Among Tibetans living abroad, asking this question is considered politically incorrect by some. You are not supposed to think of your Phayul, you are supposed to think big. Every Tibetan kindly had to have only one Phayul and its name was “Tibet”. Digging deeper was unsolicited. 

On the ground in Tibet however, it’s perfectly natural to ask people where they’re from since it is self-understood that every Tibetan in Tibet is also automatically from Tibet. And since speaking Lhasan or high Tibetan, as it is a practice among the Tibetans abroad, is not the norm here, where one is usually betrayed by one’s native accent anyway, holding back information about one’s Phayul could come across as weird.

We would have liked to interact more with people, especially the nomadic Lithangpas whom we met along our driving journey. We could often see their camps from the road. To help start a conversation, we would offer biscuits and noodles as a friendly gesture. Sometimes they would invite us into their Banak or black tent made of yak hair and serve fresh milk.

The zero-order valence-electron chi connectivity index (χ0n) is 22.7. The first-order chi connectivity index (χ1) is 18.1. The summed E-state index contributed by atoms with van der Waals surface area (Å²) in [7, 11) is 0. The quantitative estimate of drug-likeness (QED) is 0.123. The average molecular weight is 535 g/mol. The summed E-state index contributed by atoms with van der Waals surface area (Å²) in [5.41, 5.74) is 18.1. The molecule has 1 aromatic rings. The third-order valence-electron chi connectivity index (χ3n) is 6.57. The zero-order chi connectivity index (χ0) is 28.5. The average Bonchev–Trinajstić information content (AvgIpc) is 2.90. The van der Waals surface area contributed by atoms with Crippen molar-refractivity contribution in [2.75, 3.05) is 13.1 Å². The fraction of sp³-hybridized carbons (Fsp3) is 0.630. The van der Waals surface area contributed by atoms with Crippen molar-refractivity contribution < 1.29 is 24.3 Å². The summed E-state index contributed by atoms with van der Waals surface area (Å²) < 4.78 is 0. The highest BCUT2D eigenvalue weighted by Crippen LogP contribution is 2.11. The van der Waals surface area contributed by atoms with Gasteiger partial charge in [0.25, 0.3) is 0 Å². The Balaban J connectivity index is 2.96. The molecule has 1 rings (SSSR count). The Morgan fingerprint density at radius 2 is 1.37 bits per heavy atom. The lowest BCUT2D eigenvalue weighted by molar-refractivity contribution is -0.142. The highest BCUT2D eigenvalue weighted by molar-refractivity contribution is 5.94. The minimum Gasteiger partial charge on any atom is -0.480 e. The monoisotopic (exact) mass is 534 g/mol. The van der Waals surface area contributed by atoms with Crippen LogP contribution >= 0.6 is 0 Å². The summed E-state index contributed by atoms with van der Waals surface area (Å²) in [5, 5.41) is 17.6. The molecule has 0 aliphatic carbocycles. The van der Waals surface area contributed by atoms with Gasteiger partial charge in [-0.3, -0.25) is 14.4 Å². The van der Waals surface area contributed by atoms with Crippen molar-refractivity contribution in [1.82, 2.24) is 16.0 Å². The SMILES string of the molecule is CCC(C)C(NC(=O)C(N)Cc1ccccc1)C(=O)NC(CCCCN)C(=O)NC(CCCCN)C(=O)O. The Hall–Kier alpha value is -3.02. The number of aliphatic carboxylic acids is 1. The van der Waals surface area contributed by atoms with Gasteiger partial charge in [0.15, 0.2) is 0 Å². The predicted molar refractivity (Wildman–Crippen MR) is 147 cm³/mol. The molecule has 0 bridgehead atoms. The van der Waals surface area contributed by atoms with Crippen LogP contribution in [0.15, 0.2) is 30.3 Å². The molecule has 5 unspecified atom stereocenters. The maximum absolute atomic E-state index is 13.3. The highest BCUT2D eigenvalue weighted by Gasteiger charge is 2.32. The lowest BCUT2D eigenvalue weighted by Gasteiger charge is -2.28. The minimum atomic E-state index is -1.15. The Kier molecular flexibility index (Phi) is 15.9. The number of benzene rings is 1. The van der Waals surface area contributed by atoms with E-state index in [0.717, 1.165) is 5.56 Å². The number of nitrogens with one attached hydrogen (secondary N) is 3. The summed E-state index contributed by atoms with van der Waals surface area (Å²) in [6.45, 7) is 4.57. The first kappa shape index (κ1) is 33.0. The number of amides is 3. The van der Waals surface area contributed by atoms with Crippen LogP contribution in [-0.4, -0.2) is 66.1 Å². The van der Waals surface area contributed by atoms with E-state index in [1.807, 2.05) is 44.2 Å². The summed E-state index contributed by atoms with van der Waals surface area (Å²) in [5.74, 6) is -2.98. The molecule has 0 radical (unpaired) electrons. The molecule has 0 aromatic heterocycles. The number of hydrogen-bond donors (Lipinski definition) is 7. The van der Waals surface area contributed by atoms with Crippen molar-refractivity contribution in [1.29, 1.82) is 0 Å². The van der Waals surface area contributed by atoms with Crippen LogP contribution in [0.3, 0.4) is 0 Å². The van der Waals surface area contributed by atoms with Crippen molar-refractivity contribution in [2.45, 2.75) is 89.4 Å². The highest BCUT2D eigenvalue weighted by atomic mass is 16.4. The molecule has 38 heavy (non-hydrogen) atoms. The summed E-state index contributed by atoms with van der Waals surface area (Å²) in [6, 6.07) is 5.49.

Nomad camp at Haizishan, Lithang

An unexpected problem was language. Heaven knows how Tibetan nomadic speech or Drogkay works. It sounds like Mongolian or something. They spoke differently from the Lithangpas in the Dzong whose Tibetan we could slowly follow. A friend said even he as a semi-nomadic Samadrog Lithangpa doesn’t understand them. Isn’t that strange? He said the Lithang nomads spoke the same language as the nomads in Amdo.